a first bore in one of the mold members and through one of the mold surfaces;
a first lance slidably mounted in the first bore and having an end portion that is slidable into and out of said mold cavity when the mold cavity is closed;
a clearance between the first lance and the first bore sized to prevent the passage of resin through the first bore; and
an actuator connected to the first lance and operable to extend said end portion of the first lance out of said first bore and into the closed cavity to pierce the complex article being formed in the mold cavity and to retract the first lance into said first bore and out of the closed mold cavity; and
wherein the end portion of the first lance which projects into the closed mold cavity when the first lance is extended into the closed mold cavity is sharpened to facilitate penetration of said article.
2. A mold, for molding a resin to form a complex article as set forth in claim 1 wherein the clearance between the first lance and the first bore is sized to permit the passage of gas between a wall of the first bore and the first lance and out of the mold cavity.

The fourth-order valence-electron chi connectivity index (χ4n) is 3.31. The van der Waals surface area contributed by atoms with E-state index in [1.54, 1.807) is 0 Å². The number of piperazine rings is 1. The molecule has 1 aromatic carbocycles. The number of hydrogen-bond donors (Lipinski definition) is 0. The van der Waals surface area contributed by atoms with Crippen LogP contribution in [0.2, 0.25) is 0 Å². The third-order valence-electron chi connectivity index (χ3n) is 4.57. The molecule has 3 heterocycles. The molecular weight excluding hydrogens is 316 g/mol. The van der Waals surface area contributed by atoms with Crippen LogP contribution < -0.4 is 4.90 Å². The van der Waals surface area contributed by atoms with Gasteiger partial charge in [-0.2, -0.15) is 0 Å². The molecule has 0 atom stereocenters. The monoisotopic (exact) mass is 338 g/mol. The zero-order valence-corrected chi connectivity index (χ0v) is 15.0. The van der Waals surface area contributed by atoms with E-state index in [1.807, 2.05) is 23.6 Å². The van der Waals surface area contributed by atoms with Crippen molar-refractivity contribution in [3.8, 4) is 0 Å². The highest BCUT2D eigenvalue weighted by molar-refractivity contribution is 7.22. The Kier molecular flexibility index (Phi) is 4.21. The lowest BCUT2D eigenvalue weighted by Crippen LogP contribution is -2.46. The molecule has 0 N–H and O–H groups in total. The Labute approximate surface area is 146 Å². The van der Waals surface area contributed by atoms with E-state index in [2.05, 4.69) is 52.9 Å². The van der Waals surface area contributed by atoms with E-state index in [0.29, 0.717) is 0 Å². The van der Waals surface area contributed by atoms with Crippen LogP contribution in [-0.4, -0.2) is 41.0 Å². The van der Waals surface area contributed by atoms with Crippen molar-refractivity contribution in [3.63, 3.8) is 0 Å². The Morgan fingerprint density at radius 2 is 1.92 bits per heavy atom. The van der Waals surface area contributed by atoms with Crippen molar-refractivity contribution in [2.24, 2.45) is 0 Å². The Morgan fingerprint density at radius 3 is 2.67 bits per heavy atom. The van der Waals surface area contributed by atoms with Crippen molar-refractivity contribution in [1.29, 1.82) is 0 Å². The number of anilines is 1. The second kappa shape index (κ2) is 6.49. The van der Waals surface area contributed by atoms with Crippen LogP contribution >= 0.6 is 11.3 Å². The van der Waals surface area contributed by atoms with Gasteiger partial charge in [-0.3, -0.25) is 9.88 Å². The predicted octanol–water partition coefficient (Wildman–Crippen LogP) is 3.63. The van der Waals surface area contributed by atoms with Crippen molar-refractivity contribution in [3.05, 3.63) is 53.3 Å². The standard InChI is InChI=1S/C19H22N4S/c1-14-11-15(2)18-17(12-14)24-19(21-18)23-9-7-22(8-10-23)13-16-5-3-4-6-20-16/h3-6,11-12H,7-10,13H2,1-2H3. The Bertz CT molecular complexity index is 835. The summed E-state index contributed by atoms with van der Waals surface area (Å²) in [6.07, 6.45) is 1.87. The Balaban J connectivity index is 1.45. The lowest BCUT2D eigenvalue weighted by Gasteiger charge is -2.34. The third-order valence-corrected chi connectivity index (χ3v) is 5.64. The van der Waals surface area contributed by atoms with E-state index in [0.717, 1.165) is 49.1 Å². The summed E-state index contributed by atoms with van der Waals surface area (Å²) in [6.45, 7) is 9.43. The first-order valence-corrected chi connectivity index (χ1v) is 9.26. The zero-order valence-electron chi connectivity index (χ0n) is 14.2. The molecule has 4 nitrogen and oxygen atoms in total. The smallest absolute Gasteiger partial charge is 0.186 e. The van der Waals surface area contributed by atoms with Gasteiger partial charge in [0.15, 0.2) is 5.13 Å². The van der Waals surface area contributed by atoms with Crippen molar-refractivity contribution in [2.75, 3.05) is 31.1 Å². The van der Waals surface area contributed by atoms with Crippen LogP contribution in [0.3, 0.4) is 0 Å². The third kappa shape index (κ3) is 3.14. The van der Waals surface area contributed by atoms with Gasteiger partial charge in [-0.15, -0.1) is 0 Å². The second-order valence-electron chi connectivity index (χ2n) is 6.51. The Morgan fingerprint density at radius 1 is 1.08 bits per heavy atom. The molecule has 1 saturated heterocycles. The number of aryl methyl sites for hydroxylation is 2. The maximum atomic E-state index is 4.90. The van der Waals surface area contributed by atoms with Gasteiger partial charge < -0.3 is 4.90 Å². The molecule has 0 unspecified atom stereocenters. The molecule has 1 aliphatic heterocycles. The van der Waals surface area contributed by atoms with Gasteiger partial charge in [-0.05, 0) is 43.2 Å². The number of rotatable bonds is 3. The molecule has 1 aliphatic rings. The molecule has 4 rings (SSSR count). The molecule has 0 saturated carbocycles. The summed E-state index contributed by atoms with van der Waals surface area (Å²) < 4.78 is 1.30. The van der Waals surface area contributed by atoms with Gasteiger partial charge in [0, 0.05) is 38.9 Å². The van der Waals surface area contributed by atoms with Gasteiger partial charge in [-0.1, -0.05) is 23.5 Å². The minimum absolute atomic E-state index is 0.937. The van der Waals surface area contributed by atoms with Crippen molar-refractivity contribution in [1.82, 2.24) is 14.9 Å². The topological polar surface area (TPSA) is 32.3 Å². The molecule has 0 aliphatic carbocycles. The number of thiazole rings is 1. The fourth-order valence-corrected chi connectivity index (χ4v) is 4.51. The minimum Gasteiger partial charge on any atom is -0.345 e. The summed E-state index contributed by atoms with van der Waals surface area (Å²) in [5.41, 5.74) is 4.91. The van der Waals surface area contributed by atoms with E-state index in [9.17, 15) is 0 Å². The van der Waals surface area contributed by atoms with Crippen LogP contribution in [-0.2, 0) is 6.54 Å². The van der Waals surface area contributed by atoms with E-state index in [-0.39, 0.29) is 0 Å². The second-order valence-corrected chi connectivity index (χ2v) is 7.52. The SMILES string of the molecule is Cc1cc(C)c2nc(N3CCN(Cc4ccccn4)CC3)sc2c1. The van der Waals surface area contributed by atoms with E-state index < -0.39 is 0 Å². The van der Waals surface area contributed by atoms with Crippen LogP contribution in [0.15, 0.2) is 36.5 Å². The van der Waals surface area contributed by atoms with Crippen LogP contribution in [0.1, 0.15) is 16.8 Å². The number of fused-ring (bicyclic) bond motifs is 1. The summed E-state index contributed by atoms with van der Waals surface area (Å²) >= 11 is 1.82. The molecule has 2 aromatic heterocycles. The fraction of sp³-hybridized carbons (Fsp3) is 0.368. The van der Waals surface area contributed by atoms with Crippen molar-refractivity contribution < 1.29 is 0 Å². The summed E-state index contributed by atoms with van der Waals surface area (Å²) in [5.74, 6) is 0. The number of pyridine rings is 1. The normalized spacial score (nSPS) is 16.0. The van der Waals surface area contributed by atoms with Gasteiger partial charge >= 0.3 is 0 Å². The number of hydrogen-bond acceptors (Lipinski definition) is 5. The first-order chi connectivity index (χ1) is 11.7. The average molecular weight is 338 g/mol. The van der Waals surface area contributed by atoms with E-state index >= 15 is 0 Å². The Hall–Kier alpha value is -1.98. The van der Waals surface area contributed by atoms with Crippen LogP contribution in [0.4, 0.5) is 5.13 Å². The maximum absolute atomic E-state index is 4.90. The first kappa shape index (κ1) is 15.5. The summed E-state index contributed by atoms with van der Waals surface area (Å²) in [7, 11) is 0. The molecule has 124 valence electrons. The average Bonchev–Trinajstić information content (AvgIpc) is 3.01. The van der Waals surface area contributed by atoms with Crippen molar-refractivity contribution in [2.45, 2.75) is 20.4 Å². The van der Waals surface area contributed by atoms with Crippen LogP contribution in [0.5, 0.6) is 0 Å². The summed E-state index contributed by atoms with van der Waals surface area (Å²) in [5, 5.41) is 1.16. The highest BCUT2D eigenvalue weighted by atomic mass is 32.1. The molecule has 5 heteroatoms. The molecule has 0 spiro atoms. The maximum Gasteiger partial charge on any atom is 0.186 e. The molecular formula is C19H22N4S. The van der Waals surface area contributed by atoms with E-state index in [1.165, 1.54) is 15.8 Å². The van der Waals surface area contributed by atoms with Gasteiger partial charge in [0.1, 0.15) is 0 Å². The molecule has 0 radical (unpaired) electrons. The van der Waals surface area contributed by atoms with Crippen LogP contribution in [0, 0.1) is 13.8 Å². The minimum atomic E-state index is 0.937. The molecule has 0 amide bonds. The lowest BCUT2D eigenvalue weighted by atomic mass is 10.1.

3. A mold, for molding a resin to form a complex article as set forth in claim 1 wherein the sharpened end of the first lance which projects into the mold cavity when the first lance is extended into the closed mold cavity, substantially blocks the flow of resin into said first bore when the lance is retracted from the closed mold cavity by said actuator.
4. A mold, for molding a resin to form a complex article as set forth in claim 1 wherein the actuator connected to the first lance is a fluid operated linear actuator.
5. A mold, for molding a resin to form a complex article as set forth in claim 4 wherein the fluid operated linear actuator is activated by an incompressible fluid.